Why focus on the ideas of North, when there is a large body of literature within fields such as Evolutionary Economics and non-economic fields such as sociology, whose ideas can also be used to assess institutional change? Different approaches can provide different insights; while North does incorporate some significant works in evolutionary economics, such as Nelson and Winter (1982), I focus on North primarily because of the straightforwardness, yet depth, of his ideas. Significantly, because North developed a comprehensive, far-ranging theory of institutional change, his ideas serve to bring together in one framework a host of ideas, from non-ergodicity to consciousness to path dependence to political elites, that rarely get considered together. At the same time, fragments of North’s theory have been widely incorporated into economic development theory and other fields, so his more well-known ideas (e.g., that institutions matter) represent a degree of commonality in thinking about institutions. Lastly, within ecological economics North is both influential, yet, I maintain, underappreciated and underutilized. While (for the most part) limiting the utilization of theory to that of North constrains the analysis to some degree, it also sets boundaries to what otherwise could be a dauntingly large topic and haphazard application of theory.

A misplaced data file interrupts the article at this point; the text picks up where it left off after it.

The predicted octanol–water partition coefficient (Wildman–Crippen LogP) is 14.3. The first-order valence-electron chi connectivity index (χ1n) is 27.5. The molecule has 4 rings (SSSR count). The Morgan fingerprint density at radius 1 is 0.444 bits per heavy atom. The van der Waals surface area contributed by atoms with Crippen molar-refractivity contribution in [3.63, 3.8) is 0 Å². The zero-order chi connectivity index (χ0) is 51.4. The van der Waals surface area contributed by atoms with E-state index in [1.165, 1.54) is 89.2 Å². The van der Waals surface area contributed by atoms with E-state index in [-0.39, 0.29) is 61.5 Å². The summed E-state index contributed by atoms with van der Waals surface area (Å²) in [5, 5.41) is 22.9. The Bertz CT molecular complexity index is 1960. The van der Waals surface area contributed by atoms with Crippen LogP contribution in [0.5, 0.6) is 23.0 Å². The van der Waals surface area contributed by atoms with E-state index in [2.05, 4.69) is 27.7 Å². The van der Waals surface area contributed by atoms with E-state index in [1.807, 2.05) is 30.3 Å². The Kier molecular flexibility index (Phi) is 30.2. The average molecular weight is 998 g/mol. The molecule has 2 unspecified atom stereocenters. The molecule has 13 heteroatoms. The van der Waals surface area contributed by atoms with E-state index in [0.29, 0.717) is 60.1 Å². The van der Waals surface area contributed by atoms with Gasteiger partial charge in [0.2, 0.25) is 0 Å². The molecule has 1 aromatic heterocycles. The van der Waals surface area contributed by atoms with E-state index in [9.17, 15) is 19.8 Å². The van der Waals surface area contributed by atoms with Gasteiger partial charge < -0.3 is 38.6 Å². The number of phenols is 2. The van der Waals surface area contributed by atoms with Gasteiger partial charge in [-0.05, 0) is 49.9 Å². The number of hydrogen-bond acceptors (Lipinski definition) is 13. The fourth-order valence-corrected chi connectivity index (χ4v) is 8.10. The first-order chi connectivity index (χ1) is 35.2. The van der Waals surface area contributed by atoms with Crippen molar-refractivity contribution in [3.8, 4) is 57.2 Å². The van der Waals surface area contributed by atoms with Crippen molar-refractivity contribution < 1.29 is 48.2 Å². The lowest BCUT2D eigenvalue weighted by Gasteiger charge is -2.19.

My analysis is guided by a key question: can we change our dominant (rich, capitalistic and consumeristic) institutions sufficiently and in sufficient time, so as to meet the challenges of sustainability, ecological conservation, and related salient issues identified in ecological economics? Defining and examining these challenges more specifically is the subject of much of ecological economics, and is beyond the scope of this paper. (The lack of agreement on so many issues surrounding sustainability is itself a key consideration in the context of institutional change, and is addressed below.) What is central here is that, as North maintains, the set of optimal institutions in one set of economic circumstances will probably not be optimal for a different set of economic circumstances. Unlike North, I extend “different circumstances” to include different goals and different normative criteria. Our contemporary capitalistic economic institutions, so extolled for their ability to produce economic growth over the past several centuries , are highly unlikely to be optimal, or even fairly suitable for a world facing serious limitations to growth and concerned with serious ecological challenges. Possible goals such as a steady-state economy, de-growth, or the vision of a just and sustainable United States in the year 2011, outlined in Farley and Costnanza (2002), are likely to require significant, if not massive changes to formal and informal institutions. Thus, the set of interrelated questions:
- What is the nature of institutional change necessary to achieve sustainability?
- What is the likelihood that these institutional changes can indeed happen?
- What are key entry points to accelerate the necessary institutional changes?
These questions are both immense, and the assessment here is necessarily initial, establishing a framework for further research. The paper proceeds as follows. In the next section, I identify North’s key ideas about institutions, institutional change, and economic change that are important with regard to sustainability. In the third section, I apply these ideas to the context of achieving a sustainably future. In the final section, I offer concluding thoughts and tentative responses to the questions above, along with suggestions for future research.